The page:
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Quick tips on processing your email inbox

Gotten a lot of messages since the email productivity post asking for more detail on how I process my email Inbox. Here’s a very brief overview from a response in the Google Group.

The basic idea is to firewall processing as a discrete phase you go through no more than every hour or two at the most. For God’s sake, don’t live in your Inbox if there’s any way you can avoid it.

Processing determines as quickly as possible what, if anything, to do with each piece (in ascending order of urgency and importance):

  • delete it
  • archive it
  • defer it for later response
  • generate an action from it
  • respond to it immediately (if it—literally—will take less than 2 minutes or is so Earth-shattering that it just can’t wait)

Then as often as time allows, I return to the response and action folders and crank through as many replies and complete (or generate) as many todos as I can—usually in 5-email sprints.

The critical point, as ever, is to focus on action and not on the administration and housekeeping. If the action is just a response, respond. If it requires more than a return email, either do it or get it in your “next actions” and keep moving.

As I said in the Google Group post, “you have to remember you’re in the business of making sandwiches—not deciding the prettiest way to stack the customers’ orders.”

Zen slap: An email auto-check set for every minute means 60 potential distractions every hour, or almost 500 per day. Look back at a week of your emails and ask yourself: how many distractions was that really worth? How much crucial, instantly actionable email did I receive to make it worth shifting my attention over 2000 times?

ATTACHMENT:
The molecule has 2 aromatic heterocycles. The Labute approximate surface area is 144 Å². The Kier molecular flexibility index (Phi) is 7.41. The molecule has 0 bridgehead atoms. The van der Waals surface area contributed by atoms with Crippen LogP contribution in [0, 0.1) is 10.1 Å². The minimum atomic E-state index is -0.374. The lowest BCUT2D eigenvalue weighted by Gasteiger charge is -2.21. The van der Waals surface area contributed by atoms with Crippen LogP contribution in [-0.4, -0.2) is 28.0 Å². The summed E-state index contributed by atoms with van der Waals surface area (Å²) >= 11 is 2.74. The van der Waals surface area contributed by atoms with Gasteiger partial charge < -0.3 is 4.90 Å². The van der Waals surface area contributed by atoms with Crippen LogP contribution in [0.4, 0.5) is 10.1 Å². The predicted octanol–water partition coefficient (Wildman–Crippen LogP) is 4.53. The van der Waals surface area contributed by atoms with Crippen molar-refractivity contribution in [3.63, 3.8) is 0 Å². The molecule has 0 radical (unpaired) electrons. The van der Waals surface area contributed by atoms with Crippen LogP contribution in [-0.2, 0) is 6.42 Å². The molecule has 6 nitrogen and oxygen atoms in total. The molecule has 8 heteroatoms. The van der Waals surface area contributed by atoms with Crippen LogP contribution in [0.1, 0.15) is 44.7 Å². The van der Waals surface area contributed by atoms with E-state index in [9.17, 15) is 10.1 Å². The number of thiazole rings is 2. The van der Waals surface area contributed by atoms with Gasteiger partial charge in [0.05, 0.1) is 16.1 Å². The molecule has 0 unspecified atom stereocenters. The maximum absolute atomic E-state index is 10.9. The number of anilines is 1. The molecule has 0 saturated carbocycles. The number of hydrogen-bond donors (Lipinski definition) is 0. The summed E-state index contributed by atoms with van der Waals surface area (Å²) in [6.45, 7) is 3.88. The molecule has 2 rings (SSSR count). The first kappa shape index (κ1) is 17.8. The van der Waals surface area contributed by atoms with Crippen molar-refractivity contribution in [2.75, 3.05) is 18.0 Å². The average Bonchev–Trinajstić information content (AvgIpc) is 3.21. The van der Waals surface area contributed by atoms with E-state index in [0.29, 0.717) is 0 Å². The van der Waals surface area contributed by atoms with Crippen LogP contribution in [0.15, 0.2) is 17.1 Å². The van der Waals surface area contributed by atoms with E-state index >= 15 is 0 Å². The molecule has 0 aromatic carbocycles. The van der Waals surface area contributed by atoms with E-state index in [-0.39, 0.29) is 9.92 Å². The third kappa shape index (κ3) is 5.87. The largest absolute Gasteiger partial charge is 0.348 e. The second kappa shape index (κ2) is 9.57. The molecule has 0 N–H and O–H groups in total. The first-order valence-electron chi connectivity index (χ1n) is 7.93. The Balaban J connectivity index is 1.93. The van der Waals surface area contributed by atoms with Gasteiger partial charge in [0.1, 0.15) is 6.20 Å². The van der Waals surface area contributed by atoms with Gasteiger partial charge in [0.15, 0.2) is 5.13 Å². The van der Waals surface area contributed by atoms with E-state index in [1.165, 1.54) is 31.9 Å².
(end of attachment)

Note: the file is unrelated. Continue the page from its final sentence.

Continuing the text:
Merlin's picture

Just curious, but do you...

Just curious, but do you use an “@Action” folder (or similar) to track emails that require action, or do you add an action to your next action list?

I do have an “actions” folder for any deferred email that requires more than a short response. Whenever possible, I just do it immediately. If I have to re-defer it, I either keep it in “actions” if it’s mostly email related or generate a new task and archive the source email--never both.

To more directly answer the question I think you’re asking—in all things, it’s best whenever possible to let the work be its own reminder. That’s not always true for reference, later, or maybe items, but for actions, IMO, the email itself should be the email reminder, etc. YMMV




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